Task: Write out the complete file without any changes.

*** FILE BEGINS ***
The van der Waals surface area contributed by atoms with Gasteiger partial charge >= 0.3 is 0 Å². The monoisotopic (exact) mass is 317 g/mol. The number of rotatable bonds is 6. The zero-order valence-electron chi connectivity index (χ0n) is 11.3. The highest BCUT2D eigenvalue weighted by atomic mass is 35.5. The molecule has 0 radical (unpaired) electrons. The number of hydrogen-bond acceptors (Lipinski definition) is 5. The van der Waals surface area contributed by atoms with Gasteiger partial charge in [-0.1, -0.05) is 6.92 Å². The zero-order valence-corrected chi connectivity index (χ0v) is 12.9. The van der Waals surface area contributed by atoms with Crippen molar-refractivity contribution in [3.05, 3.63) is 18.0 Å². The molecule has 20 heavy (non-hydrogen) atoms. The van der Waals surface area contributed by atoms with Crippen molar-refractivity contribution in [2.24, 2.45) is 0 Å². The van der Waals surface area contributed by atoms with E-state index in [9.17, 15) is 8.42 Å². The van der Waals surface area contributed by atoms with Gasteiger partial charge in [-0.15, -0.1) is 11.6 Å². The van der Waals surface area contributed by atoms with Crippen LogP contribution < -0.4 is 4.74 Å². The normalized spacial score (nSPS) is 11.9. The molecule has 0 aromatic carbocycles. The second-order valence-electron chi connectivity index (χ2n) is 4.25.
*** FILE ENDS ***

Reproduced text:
The van der Waals surface area contributed by atoms with Gasteiger partial charge >= 0.3 is 0 Å². The monoisotopic (exact) mass is 317 g/mol. The number of rotatable bonds is 6. The zero-order valence-electron chi connectivity index (χ0n) is 11.3. The highest BCUT2D eigenvalue weighted by atomic mass is 35.5. The molecule has 0 radical (unpaired) electrons. The number of hydrogen-bond acceptors (Lipinski definition) is 5. The van der Waals surface area contributed by atoms with Gasteiger partial charge in [-0.1, -0.05) is 6.92 Å². The zero-order valence-corrected chi connectivity index (χ0v) is 12.9. The van der Waals surface area contributed by atoms with Crippen molar-refractivity contribution in [3.05, 3.63) is 18.0 Å². The molecule has 20 heavy (non-hydrogen) atoms. The van der Waals surface area contributed by atoms with Crippen molar-refractivity contribution in [2.24, 2.45) is 0 Å². The van der Waals surface area contributed by atoms with E-state index in [9.17, 15) is 8.42 Å². The van der Waals surface area contributed by atoms with Gasteiger partial charge in [-0.15, -0.1) is 11.6 Å². The van der Waals surface area contributed by atoms with Crippen LogP contribution < -0.4 is 4.74 Å². The normalized spacial score (nSPS) is 11.9. The molecule has 0 aromatic carbocycles. The second-order valence-electron chi connectivity index (χ2n) is 4.25.